Views: 4 Author: Site Editor Publish Time: 2023-02-10 Origin: Site
Naturally occurring lithium consists of two stable isotopes,6Li and 7Li, the latter being more abundant (95.15% natural abundance).Both natural isotopes have unusually low nuclear binding energies per nucleon (compared to their periodic table neighbors helium and beryllium);lithium is the only one that can generate net energy through nuclear fission low number elements. The binding energy per nucleon of these two lithium nuclei is lower than that of any other stable nuclides other than hydrogen 1 , deuterium and helium 3.Thus, despite its very low atomic weight, lithium is less prevalent in the solar system than 25 of the top 32 chemical elements.Seven radioisotopes have been characterized, the most stable being 8Li with a half-life of 838 ms and 9Li with a half-life of 178 ms.
All remaining radioisotopes have half-lives shorter than 8.6 milliseconds.The shortest-lived isotope of lithium is 4Li, which decays by proton emission with a half-life of 7.6 × 10−23 s.The 6Li isotope is one of only five stable nuclides with both an odd number of protons and an odd number of neutrons, the other four stable odd and odd nuclides are hydrogen 2, boron 10, nitrogen 14 and tantalum 180m.7Li is a primordial element (or more precisely, a primordial nuclide) produced in Big Bang nucleosynthesis.During stellar nucleosynthesis, a small amount of 6Li and 7Li is produced in the star, but it "burns up" further, as fast as it is produced. 7Li can also be produced in carbon stars.Solar wind, cosmic rays striking heavier atoms, and radioactive decay of 7Be and 10Be in the early solar system may have produced additional small amounts of 6Li and 7Li.Lithium isotopes segregate in large quantities in a variety of natural processes,including mineral formation (chemical precipitation),metabolism, and ion exchange.
Lithium ion substitution of magnesium and iron in clay mineral octahedral sites, with 6Li superior to 7Li, leads to enrichment of light isotopes during ultrafiltration and rock alteration.The exotic 11Li is known to have a neutron halo of 2 neutrons orbiting its nucleus of 3 protons and 6 neutrons.A process called laser isotope separation can be used to separate lithium isotopes, specifically 7Li from 6Li.Nuclear weapons manufacturing and other nuclear physics applications are a major source of artificial lithium fractionation, and the light isotope 6Li is retained by industrial and military reserves to such an extent that it causes slight but measurable changes in the ratio of 6Li to 7Li in natural resources such as rivers.This leads to unusually uncertain normalized atomic weights for lithium, as this number depends on the natural abundance ratios of these naturally occurring stable lithium isotopes as they are available in commercial lithium mineral resources.Both stable isotopes of lithium can be laser cooled and used to create the first quantum degenerate Bose-Fermi mixture.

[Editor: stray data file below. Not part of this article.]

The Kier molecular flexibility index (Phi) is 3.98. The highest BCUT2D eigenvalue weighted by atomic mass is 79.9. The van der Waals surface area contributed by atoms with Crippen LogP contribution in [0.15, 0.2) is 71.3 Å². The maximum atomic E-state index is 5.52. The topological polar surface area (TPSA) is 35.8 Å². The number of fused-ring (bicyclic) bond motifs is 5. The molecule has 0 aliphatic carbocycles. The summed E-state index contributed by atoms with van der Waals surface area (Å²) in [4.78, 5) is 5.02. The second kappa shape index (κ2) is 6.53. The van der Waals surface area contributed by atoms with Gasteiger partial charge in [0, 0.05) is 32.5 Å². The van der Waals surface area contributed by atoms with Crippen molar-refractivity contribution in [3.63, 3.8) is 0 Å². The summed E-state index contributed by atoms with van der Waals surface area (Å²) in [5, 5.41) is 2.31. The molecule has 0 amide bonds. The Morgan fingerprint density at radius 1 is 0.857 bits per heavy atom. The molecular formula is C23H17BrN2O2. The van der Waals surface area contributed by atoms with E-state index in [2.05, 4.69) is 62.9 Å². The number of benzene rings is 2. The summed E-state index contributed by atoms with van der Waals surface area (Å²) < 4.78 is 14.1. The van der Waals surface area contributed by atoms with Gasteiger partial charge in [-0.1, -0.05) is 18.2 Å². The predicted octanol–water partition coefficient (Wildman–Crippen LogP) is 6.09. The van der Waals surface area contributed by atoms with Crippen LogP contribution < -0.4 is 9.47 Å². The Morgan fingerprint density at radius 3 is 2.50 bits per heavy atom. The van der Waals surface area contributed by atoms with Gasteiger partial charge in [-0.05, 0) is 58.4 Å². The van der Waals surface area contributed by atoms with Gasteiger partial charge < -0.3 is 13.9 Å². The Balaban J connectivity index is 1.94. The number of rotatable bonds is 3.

Main articles:Nucleosynthesis,Stellar nucleosynthesis, and Lithium burning.Although it was synthesized in the Big Bang,lithium (along with beryllium and boron) is significantly less abundant in the universe than other elements.This is due to the relatively low temperatures of stars required to destroy lithium and the lack of a general process for producing lithium.According to modern cosmological theory, lithium in two stable isotopes (lithium-6 and lithium-7)was one of three elements synthesized in the Big Bang. Although the amount of lithium produced by big bang nucleosynthesis depends on the number of photons per baryon, lithium abundance is calculable for acceptable values, and there is a "cosmological lithium difference" in the universe: older stars Seems to contain less lithium than they should, with some younger stars having more.The lack of lithium in older stars is apparently due to lithium "mixing" into the stellar interior,where it is destroyed,whereas lithium is produced in younger stars.Although it collides with a proton to transform into two helium atoms at temperatures above 2.4 million degrees Celsius (a temperature easily reached in the interiors of most stars), lithium is more abundant in descendant stars than calculations predictLithium is also present in brown dwarf interstellar objects and certain anomalous orange stars.Because lithium is present in cooler, less massive brown dwarfs but is destroyed in hotter red dwarfs,its presence in the stellar spectrum can be used in a "lithium test" to distinguish the two, since both are smaller than the sun.Certain orange stars may also contain high concentrations of lithium.Those orange stars where lithium concentrations are found to be higher than usual (such as Centaurus X-4) orbit massive objects (neutron stars or black holes), the gravity of which would apparently pull the heavier lithium to the surface of hydrogen-helium stars, thus resulting in more lithium being observed.